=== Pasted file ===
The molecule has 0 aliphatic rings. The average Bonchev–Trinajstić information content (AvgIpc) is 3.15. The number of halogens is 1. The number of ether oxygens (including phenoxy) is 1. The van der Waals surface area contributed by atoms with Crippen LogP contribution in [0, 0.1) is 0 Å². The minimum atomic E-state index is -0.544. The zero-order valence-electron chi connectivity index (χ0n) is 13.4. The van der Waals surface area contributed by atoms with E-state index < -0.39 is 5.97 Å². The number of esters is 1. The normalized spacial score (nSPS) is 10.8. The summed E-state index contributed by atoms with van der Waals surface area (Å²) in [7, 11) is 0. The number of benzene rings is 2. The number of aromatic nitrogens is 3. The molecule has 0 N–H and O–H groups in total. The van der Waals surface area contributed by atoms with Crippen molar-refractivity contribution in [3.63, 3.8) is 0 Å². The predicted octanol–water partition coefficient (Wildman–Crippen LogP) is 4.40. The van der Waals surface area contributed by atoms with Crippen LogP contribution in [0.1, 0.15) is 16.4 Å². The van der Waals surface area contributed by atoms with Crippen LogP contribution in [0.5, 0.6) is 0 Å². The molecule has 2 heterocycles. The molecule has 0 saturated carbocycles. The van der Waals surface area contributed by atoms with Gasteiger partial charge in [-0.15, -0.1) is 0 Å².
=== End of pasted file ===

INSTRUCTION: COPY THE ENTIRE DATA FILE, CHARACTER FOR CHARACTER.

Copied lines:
The molecule has 0 aliphatic rings. The average Bonchev–Trinajstić information content (AvgIpc) is 3.15. The number of halogens is 1. The number of ether oxygens (including phenoxy) is 1. The van der Waals surface area contributed by atoms with Crippen LogP contribution in [0, 0.1) is 0 Å². The minimum atomic E-state index is -0.544. The zero-order valence-electron chi connectivity index (χ0n) is 13.4. The van der Waals surface area contributed by atoms with E-state index < -0.39 is 5.97 Å². The number of esters is 1. The normalized spacial score (nSPS) is 10.8. The summed E-state index contributed by atoms with van der Waals surface area (Å²) in [7, 11) is 0. The number of benzene rings is 2. The number of aromatic nitrogens is 3. The molecule has 0 N–H and O–H groups in total. The van der Waals surface area contributed by atoms with Crippen molar-refractivity contribution in [3.63, 3.8) is 0 Å². The predicted octanol–water partition coefficient (Wildman–Crippen LogP) is 4.40. The van der Waals surface area contributed by atoms with Crippen LogP contribution in [0.1, 0.15) is 16.4 Å². The van der Waals surface area contributed by atoms with Crippen LogP contribution in [0.5, 0.6) is 0 Å². The molecule has 2 heterocycles. The molecule has 0 saturated carbocycles. The van der Waals surface area contributed by atoms with Gasteiger partial charge in [-0.15, -0.1) is 0 Å².